The inhabitants are miniaturized, which means nothing since we mostly see Dean Fredericks the same size among them: a square-jawed, high cheek-boned, dyed-blond-haired actor best known as television's really white STEVE CANYON, he also played a score of Native Americans, which, ironically, the leaders of this planet share the same cinematic wisdom of...

    With technology far beyond our own, they still choose to live in a primal setting, leading to a man-to-man fight between our hero and the only other virile young man around (their overall anti-chemistry's reminiscent of Sam Jones and Timothy Dalton in FLASH GORDON years later)...

    But it's the dames, including smart, semi-manipulative Coleen Gray and passive mute Dolores Faith, who make this worth the watch: blunting the dated aspect since hot chicks are as universal then as now. And both remain equally important as the men plot-wise while invading forces move in: made tangible by an alien-mask-wearing Richard Kiel...

    The mellow science-fiction is similar to the future STAR TREK: THE MOTION PICTURE "wait and watch from the console window" aspect, and is pretty interesting and creative albeit needing (in both cases) more urgency...

    Meanwhile, Dolores Faith's Zetha becomes the kind of damsel-in-distress the likes of horror genre scream queens. Only she can't scream, or even speak, but is equally as pretty and effective: ultimately more worth saving than the planet itself.
  • ctomvelu14 September 2012
    An astronaut finds his ship pulled to a large asteroid, where he encounters a race of people who live inside it. His ship is jettisoned and he is told he will have to live with these people forever, Which,k of course, he resists, even though there are about a hundred young women in tunics who would love to give the guy a go and help replenish the population. He is on hand for an attack on the asteroid by other aliens, and engages in a badly staged fight with one of the enemy (Richard Kiel in a laughable plastic costume). Special effects are on par for the time. The music isn't half bad. Veteran actor Francis X. Bushman plays the head guy on the asteroid. You may recognize several other actors, such as Anthony Dexter who performed in many B movies and TV shows. Definitely for the kiddies, so we don't get to see any mating or nudity. Have a six-pack on hand to get through this one.
  • Warning: Spoilers
    While on a mission to find the whereabouts of a missing space ship, Captain Frank Chapman (Dean Fredericks) is forced to make a crash landing on a roving asteroid. There he discovers a race of people only a few inches tall. Before he quite knows what's going on, he is shrunk to their size. With little hope of escape, Chapman helps the tiny people in their ongoing battle with a racing of warring creatures. Also, and quite unexpectedly, Chapman finds love on this strange planet.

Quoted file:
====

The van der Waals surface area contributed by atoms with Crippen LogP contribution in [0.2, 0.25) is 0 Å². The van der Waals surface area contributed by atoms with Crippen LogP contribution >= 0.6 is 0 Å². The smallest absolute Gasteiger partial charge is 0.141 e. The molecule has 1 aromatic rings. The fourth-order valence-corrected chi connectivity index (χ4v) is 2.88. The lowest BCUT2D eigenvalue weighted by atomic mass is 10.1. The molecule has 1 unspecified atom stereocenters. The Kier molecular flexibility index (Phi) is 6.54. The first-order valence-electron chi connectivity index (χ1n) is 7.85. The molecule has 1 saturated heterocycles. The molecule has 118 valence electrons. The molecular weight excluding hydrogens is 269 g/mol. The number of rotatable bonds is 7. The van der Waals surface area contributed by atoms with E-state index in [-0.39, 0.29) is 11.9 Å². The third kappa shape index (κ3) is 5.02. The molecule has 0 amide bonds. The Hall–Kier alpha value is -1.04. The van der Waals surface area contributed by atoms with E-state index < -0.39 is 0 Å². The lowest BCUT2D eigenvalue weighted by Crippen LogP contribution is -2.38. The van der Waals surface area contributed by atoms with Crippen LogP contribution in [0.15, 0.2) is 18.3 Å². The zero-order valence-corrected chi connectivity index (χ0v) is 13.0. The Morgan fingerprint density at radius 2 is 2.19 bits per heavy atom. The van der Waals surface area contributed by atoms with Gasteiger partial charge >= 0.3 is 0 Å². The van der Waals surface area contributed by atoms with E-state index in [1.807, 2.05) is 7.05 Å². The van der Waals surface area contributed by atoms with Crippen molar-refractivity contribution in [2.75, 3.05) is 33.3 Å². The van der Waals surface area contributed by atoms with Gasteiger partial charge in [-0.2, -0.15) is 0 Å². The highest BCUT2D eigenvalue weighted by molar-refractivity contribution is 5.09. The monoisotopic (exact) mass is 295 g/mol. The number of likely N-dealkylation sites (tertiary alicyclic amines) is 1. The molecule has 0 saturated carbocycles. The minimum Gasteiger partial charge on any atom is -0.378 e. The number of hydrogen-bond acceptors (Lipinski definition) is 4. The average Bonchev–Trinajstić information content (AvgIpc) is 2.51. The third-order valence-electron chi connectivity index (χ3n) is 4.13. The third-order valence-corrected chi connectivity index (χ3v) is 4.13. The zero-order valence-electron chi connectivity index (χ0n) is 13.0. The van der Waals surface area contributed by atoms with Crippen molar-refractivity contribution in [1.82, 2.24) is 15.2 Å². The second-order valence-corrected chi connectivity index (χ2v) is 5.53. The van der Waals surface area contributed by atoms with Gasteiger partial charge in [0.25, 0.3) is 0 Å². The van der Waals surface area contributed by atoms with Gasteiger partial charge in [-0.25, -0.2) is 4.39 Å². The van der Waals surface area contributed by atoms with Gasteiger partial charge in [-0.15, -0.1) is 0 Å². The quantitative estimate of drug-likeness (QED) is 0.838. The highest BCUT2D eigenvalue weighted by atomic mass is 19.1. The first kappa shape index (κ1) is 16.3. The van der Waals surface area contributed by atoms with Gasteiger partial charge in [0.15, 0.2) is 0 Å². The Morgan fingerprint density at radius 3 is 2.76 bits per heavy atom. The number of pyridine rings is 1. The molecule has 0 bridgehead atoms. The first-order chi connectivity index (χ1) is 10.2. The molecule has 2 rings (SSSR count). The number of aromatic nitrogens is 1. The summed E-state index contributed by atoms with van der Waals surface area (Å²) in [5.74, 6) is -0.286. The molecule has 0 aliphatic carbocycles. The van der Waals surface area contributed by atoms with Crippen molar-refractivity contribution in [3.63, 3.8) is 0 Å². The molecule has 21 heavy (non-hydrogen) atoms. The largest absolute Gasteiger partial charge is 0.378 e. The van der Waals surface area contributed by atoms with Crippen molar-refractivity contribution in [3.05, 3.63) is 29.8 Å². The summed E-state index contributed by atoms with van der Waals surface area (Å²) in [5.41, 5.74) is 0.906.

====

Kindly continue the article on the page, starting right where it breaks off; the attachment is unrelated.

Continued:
Even with 4/10 rating I've given The Phantom Planet, I realize that may be too high. There are obvious weaknesses, but I just don't think the movie is as bad as its reputation would suggest. Just as I wrote about Teenagers from Outer Space, underneath the cheese is a nice little story just aching to get out. The acting isn't the best, but everyone seems to give it their all, especially Fredericks in the lead role. Other than the creature special effects, the rest are nicely done given the time period The Phantom Planet was made and the obvious budget constraints. Without being overly original, the plot kept me fairly entertained throughout. And isn't that why we all watch movies in the first place – to be entertained?
  • ferbs5426 October 2007
    "The Phantom Planet" (1961) is a film that comes off like a cross between "Gulliver's Travels" in space and an old Flash Gordon episode. In this one, Dean Fredericks plays Frank Chapman, a moon-based astronaut who crashlands onto a wandering asteroid whilst searching for some missing men. He breathes in the asteroid's atmosphere and, swifter than you can say "Jonathan Swift," is shrunk down to six-inch size; the same size as the other Lilliputian-like inhabitants of this world of Rheton, as it turns out. Silent-film star Francis X. Bushman, here in his late 70s, plays the leader of the Rheton folk, and gives Chapman a tour of their underground civilization. Soon enough, viewers are also treated to a duel between Chapman and a jealous Rhetonite--during which each tries to shove the other onto disintegrating gravity plates!--and a nifty space battle between the Rheton people and the Solarites. These latter aliens flounce around through space in ships that look like scraps of flaming paper, and physically look a bit like the Metalunan mutant from sci-fi champ "This Island Earth" (1955), although their precise appearance beggars my poor powers of description. Richard Kiel, 16 years pre-Jaws, plays one of these Solarites, and is completely unrecognizable. Anyway, this movie is shlocky and cheaply made, but the FX are quite good enough, the camera-work and elegant background music often conspire to produce an eerie, almost poetic feel, the actors play things straight and the dialogue is rarely laughable. For you sci-fi-loving horndogs out there, there are many miniskirted Rhetonite babes to gape at, as well. It's hard to defend a film this pulpy, fantastical and logic defying, but I must still say that I enjoyed watching it. The Maltin book deems this a "fascinatingly terrible movie," but I think the editors there are being way too mean-spirited. Oh...a really nice-looking print on this DVD here, too!
An error has occured. Please try again.